Michael Brenner is the kind of person you think of when you think of a "thought leader." He's a CMO influencer for Forbes and was named a top business keynote speaker by The Huffington Post. He's the CEO of the Marketing Insider Group. He's the bestselling author of three books, including The Content Formula, Digital Marketing Growth Hacks, and Mean People Suck.
He's also a leader of organizations and a leader devoted to helping other organizations and agencies succeed. Don't miss this post if you're hoping to step up your leadership game.
Focusing on leadership during a pandemic
"I've spent 25 years in the corporate marketing world," Michael muses, "but I've always struggled trying to explain to leaders that marketing is a conversation. It's not ads, and promotion, and your logo on the side of a bus."
He also talks about thought leadership, and how you've got to earn that monicker. You can't call yourself a thought leader.
So where should people who want to be thought leaders or even just leaders put all of their focus?
"The businesses’ leaders and companies that led by caring for the people that work for them, by caring for the customers that support them, were the ones that won in the pandemic.
The companies that said: we sent our employees home because we care about their safety. Or: don't come into our store because we don't want you to get sick.
Those are the companies that actually won because they put concern for others ahead of their profit."
That's the message he's really been focusing on helping leaders emphasize right now.
"Who are you as a person? What does your company stand for?
I heard a quote yesterday: success without purpose is meaningless. It's a literal statement. Success without purpose literally has no purpose."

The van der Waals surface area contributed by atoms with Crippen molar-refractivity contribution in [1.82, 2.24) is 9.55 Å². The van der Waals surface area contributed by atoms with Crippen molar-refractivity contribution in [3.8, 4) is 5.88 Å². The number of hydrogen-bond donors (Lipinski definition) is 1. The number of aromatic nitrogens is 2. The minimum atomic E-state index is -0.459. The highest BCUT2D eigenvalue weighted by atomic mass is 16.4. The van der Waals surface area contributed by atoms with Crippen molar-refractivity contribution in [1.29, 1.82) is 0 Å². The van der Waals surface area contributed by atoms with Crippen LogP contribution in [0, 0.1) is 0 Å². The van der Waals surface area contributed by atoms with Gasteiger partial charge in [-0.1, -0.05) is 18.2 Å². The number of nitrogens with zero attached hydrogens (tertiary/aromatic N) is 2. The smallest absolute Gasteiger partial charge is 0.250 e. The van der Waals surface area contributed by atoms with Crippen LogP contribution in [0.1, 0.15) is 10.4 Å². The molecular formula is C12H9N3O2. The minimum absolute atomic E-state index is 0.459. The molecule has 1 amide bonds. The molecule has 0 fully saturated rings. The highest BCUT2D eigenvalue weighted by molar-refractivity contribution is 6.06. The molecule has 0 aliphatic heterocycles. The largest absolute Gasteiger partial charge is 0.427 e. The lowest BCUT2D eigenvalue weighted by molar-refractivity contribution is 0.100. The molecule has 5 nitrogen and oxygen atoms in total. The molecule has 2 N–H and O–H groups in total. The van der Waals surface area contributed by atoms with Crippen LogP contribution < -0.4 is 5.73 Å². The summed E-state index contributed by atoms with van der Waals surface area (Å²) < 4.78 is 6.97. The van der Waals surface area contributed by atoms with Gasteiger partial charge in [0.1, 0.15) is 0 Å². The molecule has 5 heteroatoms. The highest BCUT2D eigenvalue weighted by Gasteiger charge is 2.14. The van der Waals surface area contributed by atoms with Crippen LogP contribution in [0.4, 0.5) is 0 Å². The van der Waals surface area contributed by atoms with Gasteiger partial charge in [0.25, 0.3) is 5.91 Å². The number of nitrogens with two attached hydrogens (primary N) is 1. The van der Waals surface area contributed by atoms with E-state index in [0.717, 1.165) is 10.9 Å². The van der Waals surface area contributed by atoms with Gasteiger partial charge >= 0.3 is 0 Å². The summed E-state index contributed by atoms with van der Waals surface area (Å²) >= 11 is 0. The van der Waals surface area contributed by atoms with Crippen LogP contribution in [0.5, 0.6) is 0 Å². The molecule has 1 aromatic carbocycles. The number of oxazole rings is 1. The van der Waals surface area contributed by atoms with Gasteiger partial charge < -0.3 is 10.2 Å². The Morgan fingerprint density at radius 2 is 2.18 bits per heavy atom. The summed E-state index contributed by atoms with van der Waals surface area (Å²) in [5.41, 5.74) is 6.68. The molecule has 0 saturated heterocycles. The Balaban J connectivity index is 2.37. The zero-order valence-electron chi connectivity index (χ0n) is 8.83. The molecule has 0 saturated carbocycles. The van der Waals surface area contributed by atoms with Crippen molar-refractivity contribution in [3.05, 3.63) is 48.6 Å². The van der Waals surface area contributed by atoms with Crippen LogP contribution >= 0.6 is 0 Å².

Practical steps leaders can take to own the narrative
Michael stops to note that 1/3rd of his own client base is agencies like the ones this podcast is aimed at, and he notes:
"What I love about agencies is they're the cobbler's children without any shoes. They have forgotten. They help other companies tell their story, but they don't tell their stories themselves."
The advice he gives to leaders is to think about that story.
"Why did you start your firm? What problem inspired you that you were passionate about solving?"
He says when he was in sales he was taught to "Marinate in the pain the customers are feeling." As such, he encourages marketers to help their customers understand that they feel their pain.
He reiterates that agency owners really have a problem in this department.
"They are the worst at it. They help other companies tell their story but don't tell their stories themselves. I love going on agency websites and I see a beautiful home page, and there's nothing three pages deep.
You need to have some depth in the stories you tell. That's how we help agencies, but really any kind of company, do that."
Why marketing agencies aren't telling their own story
Usually, marketing agencies just get too busy. Michael understands, but says, "at some point, there's a walk the walk kind of thing."
He points out he runs his blog, Marketing Insider Group, more like a corporate blog with a few service pages thrown in.
"Most agencies do the opposite. They may tell their story, but it's really more like: check out our glossy ability to edit video. It's not really true storytelling. The story in most cases doesn't continue because they get busy."